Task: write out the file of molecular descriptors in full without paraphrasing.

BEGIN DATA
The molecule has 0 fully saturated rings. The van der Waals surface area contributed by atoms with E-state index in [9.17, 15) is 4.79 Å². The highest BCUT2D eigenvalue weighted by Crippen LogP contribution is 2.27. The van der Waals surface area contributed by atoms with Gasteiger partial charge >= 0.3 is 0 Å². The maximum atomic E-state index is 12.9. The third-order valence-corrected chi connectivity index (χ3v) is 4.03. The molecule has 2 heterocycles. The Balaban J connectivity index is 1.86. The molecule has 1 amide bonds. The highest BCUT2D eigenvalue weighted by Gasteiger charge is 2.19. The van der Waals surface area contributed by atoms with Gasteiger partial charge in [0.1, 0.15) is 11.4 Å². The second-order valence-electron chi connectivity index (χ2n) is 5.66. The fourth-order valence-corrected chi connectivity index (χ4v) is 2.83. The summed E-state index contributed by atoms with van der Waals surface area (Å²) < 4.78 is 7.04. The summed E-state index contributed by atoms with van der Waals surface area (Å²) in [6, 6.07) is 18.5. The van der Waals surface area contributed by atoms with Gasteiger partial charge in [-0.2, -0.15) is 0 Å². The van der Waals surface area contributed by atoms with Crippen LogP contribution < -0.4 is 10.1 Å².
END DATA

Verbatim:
The molecule has 0 fully saturated rings. The van der Waals surface area contributed by atoms with E-state index in [9.17, 15) is 4.79 Å². The highest BCUT2D eigenvalue weighted by Crippen LogP contribution is 2.27. The van der Waals surface area contributed by atoms with Gasteiger partial charge >= 0.3 is 0 Å². The maximum atomic E-state index is 12.9. The third-order valence-corrected chi connectivity index (χ3v) is 4.03. The molecule has 2 heterocycles. The Balaban J connectivity index is 1.86. The molecule has 1 amide bonds. The highest BCUT2D eigenvalue weighted by Gasteiger charge is 2.19. The van der Waals surface area contributed by atoms with Gasteiger partial charge in [0.1, 0.15) is 11.4 Å². The second-order valence-electron chi connectivity index (χ2n) is 5.66. The fourth-order valence-corrected chi connectivity index (χ4v) is 2.83. The summed E-state index contributed by atoms with van der Waals surface area (Å²) < 4.78 is 7.04. The summed E-state index contributed by atoms with van der Waals surface area (Å²) in [6, 6.07) is 18.5. The van der Waals surface area contributed by atoms with Gasteiger partial charge in [-0.2, -0.15) is 0 Å². The van der Waals surface area contributed by atoms with Crippen LogP contribution < -0.4 is 10.1 Å².